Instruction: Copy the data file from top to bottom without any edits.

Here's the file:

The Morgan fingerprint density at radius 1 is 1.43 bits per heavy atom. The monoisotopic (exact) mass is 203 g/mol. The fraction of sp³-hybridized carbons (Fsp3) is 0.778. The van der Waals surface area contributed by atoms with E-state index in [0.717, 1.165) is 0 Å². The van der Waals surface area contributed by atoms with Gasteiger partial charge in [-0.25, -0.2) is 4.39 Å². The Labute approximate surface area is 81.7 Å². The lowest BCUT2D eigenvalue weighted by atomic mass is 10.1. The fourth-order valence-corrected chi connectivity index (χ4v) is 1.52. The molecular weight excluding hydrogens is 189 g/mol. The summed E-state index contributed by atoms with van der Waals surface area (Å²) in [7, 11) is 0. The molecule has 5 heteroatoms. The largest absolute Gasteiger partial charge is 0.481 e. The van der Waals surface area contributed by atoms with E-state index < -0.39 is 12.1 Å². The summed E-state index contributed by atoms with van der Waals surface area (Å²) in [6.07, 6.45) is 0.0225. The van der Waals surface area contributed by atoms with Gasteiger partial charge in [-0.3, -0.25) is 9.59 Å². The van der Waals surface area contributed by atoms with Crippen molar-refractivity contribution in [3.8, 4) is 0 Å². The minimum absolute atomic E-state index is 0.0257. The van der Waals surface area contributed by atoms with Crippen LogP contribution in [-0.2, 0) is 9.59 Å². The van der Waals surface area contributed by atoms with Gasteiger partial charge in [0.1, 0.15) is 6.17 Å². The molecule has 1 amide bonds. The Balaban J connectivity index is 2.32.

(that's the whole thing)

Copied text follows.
The Morgan fingerprint density at radius 1 is 1.43 bits per heavy atom. The monoisotopic (exact) mass is 203 g/mol. The fraction of sp³-hybridized carbons (Fsp3) is 0.778. The van der Waals surface area contributed by atoms with E-state index in [0.717, 1.165) is 0 Å². The van der Waals surface area contributed by atoms with Gasteiger partial charge in [-0.25, -0.2) is 4.39 Å². The Labute approximate surface area is 81.7 Å². The lowest BCUT2D eigenvalue weighted by atomic mass is 10.1. The fourth-order valence-corrected chi connectivity index (χ4v) is 1.52. The molecular weight excluding hydrogens is 189 g/mol. The summed E-state index contributed by atoms with van der Waals surface area (Å²) in [7, 11) is 0. The molecule has 5 heteroatoms. The largest absolute Gasteiger partial charge is 0.481 e. The van der Waals surface area contributed by atoms with E-state index < -0.39 is 12.1 Å². The summed E-state index contributed by atoms with van der Waals surface area (Å²) in [6.07, 6.45) is 0.0225. The van der Waals surface area contributed by atoms with Gasteiger partial charge in [-0.3, -0.25) is 9.59 Å². The van der Waals surface area contributed by atoms with Crippen molar-refractivity contribution in [3.8, 4) is 0 Å². The minimum absolute atomic E-state index is 0.0257. The van der Waals surface area contributed by atoms with Crippen LogP contribution in [-0.2, 0) is 9.59 Å². The van der Waals surface area contributed by atoms with Gasteiger partial charge in [0.1, 0.15) is 6.17 Å². The molecule has 1 amide bonds. The Balaban J connectivity index is 2.32.